Lower house moves towards raising fines for illegal rallies
22 May, 2012 13:44
Russia’s State Duma has approved in the first reading a bill that introduces tougher punishment for organizing and taking part in illegal protests and forbids protesters from hiding their identity.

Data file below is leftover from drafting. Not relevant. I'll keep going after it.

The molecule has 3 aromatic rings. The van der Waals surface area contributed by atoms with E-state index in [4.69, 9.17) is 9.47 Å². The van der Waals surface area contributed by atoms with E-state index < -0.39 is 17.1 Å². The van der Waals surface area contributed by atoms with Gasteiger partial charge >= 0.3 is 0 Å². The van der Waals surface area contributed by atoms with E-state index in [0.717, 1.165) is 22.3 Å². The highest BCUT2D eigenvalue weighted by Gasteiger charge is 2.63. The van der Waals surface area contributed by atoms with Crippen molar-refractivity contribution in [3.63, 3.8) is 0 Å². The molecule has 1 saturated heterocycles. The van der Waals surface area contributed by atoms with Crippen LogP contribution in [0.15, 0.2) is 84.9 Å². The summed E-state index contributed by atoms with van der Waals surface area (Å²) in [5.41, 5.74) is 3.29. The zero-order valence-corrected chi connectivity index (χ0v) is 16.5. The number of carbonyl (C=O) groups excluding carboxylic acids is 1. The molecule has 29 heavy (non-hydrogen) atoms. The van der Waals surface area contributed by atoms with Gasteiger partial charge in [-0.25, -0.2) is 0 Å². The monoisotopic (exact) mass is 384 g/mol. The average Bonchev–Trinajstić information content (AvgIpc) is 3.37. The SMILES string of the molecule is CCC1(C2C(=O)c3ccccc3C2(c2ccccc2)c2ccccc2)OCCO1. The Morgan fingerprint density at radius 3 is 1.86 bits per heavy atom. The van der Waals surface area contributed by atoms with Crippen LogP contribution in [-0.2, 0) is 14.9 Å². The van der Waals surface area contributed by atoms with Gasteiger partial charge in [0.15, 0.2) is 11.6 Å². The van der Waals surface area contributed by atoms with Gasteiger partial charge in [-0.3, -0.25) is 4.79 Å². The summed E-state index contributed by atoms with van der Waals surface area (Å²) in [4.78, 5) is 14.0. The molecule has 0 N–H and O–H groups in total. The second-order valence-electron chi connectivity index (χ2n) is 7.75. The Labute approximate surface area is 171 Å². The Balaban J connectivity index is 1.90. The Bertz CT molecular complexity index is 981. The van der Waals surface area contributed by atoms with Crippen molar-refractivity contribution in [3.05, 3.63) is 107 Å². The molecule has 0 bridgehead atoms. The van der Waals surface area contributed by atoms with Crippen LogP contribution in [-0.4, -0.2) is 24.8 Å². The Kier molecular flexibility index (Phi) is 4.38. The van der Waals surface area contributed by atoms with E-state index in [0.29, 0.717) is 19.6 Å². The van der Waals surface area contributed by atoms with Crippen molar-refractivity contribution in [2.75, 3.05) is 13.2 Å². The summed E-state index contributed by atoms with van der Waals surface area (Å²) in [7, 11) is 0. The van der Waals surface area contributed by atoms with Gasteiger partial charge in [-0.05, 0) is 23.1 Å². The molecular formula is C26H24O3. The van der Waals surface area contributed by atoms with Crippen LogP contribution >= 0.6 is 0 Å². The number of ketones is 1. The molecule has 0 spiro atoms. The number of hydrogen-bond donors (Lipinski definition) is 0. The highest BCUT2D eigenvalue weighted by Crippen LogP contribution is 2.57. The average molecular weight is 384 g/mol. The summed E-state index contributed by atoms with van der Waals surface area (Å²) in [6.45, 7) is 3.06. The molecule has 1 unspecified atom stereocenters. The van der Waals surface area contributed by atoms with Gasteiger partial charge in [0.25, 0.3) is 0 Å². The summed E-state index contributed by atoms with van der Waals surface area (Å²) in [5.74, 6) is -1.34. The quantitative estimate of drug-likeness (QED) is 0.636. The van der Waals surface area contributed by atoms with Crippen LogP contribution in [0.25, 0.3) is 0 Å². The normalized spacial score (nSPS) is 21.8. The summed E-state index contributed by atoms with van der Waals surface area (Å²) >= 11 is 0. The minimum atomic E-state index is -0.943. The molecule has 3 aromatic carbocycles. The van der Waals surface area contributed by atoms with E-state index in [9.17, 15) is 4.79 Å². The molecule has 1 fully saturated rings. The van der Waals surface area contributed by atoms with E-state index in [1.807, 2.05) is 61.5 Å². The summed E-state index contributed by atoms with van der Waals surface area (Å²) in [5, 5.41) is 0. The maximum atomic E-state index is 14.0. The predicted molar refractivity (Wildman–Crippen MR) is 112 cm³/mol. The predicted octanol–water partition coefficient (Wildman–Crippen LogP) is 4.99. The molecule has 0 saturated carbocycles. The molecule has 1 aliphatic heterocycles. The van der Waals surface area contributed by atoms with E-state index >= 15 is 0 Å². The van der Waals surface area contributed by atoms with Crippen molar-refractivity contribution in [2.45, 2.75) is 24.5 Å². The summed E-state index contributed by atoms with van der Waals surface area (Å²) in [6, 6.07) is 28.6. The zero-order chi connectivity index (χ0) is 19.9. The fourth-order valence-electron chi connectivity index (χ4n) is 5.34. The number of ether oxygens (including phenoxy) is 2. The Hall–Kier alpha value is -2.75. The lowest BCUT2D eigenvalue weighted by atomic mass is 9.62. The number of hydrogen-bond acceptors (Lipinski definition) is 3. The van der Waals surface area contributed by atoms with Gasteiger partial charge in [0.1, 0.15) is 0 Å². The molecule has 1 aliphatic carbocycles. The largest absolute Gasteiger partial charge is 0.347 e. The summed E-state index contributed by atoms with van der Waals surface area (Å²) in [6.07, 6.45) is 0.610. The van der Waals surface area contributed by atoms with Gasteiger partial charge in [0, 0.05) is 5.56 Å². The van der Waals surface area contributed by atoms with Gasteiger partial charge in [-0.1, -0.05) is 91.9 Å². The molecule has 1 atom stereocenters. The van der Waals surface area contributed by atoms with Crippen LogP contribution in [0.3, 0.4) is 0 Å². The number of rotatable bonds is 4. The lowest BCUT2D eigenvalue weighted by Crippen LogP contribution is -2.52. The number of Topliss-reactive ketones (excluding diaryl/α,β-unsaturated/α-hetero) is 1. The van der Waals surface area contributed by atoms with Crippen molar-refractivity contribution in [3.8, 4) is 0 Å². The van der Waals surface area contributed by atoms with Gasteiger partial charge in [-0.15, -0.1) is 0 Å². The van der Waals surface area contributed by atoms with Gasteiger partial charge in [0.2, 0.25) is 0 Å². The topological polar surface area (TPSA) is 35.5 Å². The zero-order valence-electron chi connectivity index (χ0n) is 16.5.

236 deputies supported the bill while 207 voted against it and one deputy abstained from the vote. The bill was originally submitted by a group of deputies from the ruling party United Russia, and was passed despite objections from opposition factions. On Tuesday afternoon the State Duma approved putting the original draft to the vote, but later agreed to make changes and vote for the amended document. The bill suggests raising the maximum fines for violations during street protests from the current 2,000 rubles (under $30) to a hefty 1.5 million rubles (about $50,000). It was submitted after opposition rallies in Moscow on May 6, which got out of control with several dozen people injured, both among protesters and among riot police. However, MPs are now seeking to drop the suggested maximum fines to 300,000 rubles for individuals, 500,000 for legal entities and 600,000 for state officials. The amendments should be made before the second reading of the draft. Besides, lawmakers suggested banning protesters from wearing face masks at rallies and attempting to conceal their identity in any way.The move to lower the maximum fines was supported by the head of the State Duma lawmaking committee, Vladimir Pligin and the head of the United Russia faction Andrei Vorobyov. Vorobyov, who says the new bill will bring Russia closer to European and world standards, has also promised to hold public hearings on the subject.Pligin told deputies that the bill will not restrict citizens’ freedom of assembly as it targets only those who take illegal action. Opposition factions tried to postpone the voting, but only 207 deputies supported this move, with a required minimum of 226 votes. Initially, members of the Communist, Liberal Democratic and Fair Russia factions had intended to leave the parliament during the vote, but later changed their mind. The Communists and Fair Russia still actively oppose the bill, claiming that United Russia is “strangling people’s freedom”, and calling the upped fines “an intimidation”. The Liberal Democrats criticized the raising of fines on the grounds of people’s insufficient wealth, and suggested an alternative scheme under which the heftiest punishment would be applied in the capital, with fines in regional cities and towns lower and residents of rural areas not being fined at all.